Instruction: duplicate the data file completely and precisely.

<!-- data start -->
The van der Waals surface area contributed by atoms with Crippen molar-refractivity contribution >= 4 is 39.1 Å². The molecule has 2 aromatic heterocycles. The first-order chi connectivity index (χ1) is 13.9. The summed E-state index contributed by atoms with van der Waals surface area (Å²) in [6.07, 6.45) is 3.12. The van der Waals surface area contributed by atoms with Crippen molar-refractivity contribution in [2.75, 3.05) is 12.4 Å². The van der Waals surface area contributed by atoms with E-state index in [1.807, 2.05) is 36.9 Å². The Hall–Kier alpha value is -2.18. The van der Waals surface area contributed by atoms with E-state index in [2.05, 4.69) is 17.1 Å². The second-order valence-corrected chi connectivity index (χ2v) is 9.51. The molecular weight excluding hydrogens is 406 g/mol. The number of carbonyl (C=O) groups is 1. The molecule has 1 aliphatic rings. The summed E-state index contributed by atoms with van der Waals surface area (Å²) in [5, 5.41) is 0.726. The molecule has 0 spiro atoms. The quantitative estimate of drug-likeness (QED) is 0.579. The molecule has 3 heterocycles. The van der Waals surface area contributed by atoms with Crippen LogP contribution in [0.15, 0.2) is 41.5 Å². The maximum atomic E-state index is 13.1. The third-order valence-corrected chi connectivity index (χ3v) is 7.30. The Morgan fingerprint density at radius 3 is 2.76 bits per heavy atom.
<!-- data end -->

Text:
The van der Waals surface area contributed by atoms with Crippen molar-refractivity contribution >= 4 is 39.1 Å². The molecule has 2 aromatic heterocycles. The first-order chi connectivity index (χ1) is 13.9. The summed E-state index contributed by atoms with van der Waals surface area (Å²) in [6.07, 6.45) is 3.12. The van der Waals surface area contributed by atoms with Crippen molar-refractivity contribution in [2.75, 3.05) is 12.4 Å². The van der Waals surface area contributed by atoms with E-state index in [1.807, 2.05) is 36.9 Å². The Hall–Kier alpha value is -2.18. The van der Waals surface area contributed by atoms with E-state index in [2.05, 4.69) is 17.1 Å². The second-order valence-corrected chi connectivity index (χ2v) is 9.51. The molecular weight excluding hydrogens is 406 g/mol. The number of carbonyl (C=O) groups is 1. The molecule has 1 aliphatic rings. The summed E-state index contributed by atoms with van der Waals surface area (Å²) in [5, 5.41) is 0.726. The molecule has 0 spiro atoms. The quantitative estimate of drug-likeness (QED) is 0.579. The molecule has 3 heterocycles. The van der Waals surface area contributed by atoms with Crippen LogP contribution in [0.15, 0.2) is 41.5 Å². The maximum atomic E-state index is 13.1. The third-order valence-corrected chi connectivity index (χ3v) is 7.30. The Morgan fingerprint density at radius 3 is 2.76 bits per heavy atom.